Monday, January 09, 2006

Where's the Third?

A lot of the online piano lessons use something called shell chords (my term) where the third is taken out of the left hand. What we have is the root, the fifth, and the octave, or seventh of the chord played in the left hand while the right takes care of melody.

Someone recently asked me if this were a true chord. For example, a C Major chord without the third isn't what most would call a "true" chord since the triad from which it is derived is comprised of the root, third, and fifth.

I suppose technically it's not a true Major chord, but, when I was working with the music, I didn't like the way the third sounded in the left hand. It made the chord too muddy and dense. Not quite the sound I was after. So I took it out. And now I have something I like to use. I really don't know the exact technical name for this left hand voicing, but shell seems to fit nicely.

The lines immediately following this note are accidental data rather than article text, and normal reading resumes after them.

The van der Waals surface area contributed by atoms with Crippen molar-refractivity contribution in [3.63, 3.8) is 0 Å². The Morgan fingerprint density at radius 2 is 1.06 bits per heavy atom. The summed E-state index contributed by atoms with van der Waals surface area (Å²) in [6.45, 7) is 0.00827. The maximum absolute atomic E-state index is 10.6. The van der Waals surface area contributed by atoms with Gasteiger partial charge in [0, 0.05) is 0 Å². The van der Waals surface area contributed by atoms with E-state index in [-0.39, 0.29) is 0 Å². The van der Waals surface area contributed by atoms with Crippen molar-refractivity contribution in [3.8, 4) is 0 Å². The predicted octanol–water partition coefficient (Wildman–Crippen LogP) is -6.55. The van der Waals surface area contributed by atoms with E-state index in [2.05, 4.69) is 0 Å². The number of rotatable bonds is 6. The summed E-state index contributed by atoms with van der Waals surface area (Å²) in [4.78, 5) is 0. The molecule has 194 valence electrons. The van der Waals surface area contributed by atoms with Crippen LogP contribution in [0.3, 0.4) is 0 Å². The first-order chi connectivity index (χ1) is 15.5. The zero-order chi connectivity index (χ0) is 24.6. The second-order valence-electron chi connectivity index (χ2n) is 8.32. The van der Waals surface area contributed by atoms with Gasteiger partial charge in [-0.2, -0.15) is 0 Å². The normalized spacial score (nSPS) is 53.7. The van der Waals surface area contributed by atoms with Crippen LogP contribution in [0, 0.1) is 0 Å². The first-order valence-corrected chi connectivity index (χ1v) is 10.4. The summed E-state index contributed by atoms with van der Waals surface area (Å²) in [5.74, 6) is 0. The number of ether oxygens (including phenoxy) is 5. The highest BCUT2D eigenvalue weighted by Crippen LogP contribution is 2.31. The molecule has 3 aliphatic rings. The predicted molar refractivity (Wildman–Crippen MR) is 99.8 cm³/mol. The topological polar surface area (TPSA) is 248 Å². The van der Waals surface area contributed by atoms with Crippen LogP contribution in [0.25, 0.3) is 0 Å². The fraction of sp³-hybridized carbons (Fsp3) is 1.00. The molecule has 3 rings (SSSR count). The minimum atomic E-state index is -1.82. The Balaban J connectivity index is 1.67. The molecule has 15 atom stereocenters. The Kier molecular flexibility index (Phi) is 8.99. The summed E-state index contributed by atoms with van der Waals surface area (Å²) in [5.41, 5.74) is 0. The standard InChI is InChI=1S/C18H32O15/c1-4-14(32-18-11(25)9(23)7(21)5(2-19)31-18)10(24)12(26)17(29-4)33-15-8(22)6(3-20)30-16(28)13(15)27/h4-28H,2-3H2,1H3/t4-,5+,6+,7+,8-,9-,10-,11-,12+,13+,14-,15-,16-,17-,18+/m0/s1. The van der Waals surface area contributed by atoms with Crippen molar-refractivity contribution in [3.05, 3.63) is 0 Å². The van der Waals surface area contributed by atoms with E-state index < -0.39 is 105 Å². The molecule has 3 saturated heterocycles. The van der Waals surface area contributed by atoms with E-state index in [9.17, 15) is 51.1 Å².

1. Anonymous9:31 AM

    I believe it is known as a harmonic interval, more specifically a 'perfect fifth' and the 'shell' chord is known as the 'extended chord'. Hope that helps.

  2. Anonymous9:42 AM

    Oh and one more thing I forgot. It is notated as 'minus 3' or -3 after the name of the chord although it's highly unconventional since it's not a chord but the nomenclature would be proper. We don't usually see minuses except in Jazz and the most common is minus five.

  3. Anonymous3:36 PM

    A root, fifth and octave is a (5) or (no 3rd) chord. Commonly called a "power chord" in the rock world.